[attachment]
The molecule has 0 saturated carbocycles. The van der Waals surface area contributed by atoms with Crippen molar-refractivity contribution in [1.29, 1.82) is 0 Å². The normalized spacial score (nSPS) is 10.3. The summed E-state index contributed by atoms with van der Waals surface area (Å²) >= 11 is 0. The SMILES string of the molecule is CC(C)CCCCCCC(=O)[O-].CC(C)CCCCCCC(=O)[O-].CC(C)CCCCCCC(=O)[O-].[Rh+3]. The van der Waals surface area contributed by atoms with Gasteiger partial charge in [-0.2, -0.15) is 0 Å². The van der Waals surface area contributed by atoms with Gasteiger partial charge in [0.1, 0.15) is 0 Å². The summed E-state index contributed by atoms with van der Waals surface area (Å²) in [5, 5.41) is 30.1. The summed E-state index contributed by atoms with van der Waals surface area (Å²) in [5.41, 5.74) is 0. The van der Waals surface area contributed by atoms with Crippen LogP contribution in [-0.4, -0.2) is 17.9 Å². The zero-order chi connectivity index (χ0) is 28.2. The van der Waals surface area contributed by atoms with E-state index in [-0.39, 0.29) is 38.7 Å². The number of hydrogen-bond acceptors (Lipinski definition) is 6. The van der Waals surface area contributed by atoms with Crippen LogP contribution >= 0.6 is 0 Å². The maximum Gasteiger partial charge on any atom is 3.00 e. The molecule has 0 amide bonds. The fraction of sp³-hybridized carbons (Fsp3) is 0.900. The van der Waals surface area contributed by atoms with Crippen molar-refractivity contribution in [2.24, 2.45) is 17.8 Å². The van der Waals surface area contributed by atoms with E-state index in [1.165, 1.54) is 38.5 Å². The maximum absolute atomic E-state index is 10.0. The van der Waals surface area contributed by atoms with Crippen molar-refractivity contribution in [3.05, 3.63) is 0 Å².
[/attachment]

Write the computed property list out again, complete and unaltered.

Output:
The molecule has 0 saturated carbocycles. The van der Waals surface area contributed by atoms with Crippen molar-refractivity contribution in [1.29, 1.82) is 0 Å². The normalized spacial score (nSPS) is 10.3. The summed E-state index contributed by atoms with van der Waals surface area (Å²) >= 11 is 0. The SMILES string of the molecule is CC(C)CCCCCCC(=O)[O-].CC(C)CCCCCCC(=O)[O-].CC(C)CCCCCCC(=O)[O-].[Rh+3]. The van der Waals surface area contributed by atoms with Gasteiger partial charge in [-0.2, -0.15) is 0 Å². The van der Waals surface area contributed by atoms with Gasteiger partial charge in [0.1, 0.15) is 0 Å². The summed E-state index contributed by atoms with van der Waals surface area (Å²) in [5, 5.41) is 30.1. The summed E-state index contributed by atoms with van der Waals surface area (Å²) in [5.41, 5.74) is 0. The van der Waals surface area contributed by atoms with Crippen LogP contribution in [-0.4, -0.2) is 17.9 Å². The zero-order chi connectivity index (χ0) is 28.2. The van der Waals surface area contributed by atoms with E-state index in [-0.39, 0.29) is 38.7 Å². The number of hydrogen-bond acceptors (Lipinski definition) is 6. The van der Waals surface area contributed by atoms with Crippen LogP contribution >= 0.6 is 0 Å². The maximum Gasteiger partial charge on any atom is 3.00 e. The molecule has 0 amide bonds. The fraction of sp³-hybridized carbons (Fsp3) is 0.900. The van der Waals surface area contributed by atoms with Crippen molar-refractivity contribution in [2.24, 2.45) is 17.8 Å². The van der Waals surface area contributed by atoms with E-state index in [1.165, 1.54) is 38.5 Å². The maximum absolute atomic E-state index is 10.0. The van der Waals surface area contributed by atoms with Crippen molar-refractivity contribution in [3.05, 3.63) is 0 Å².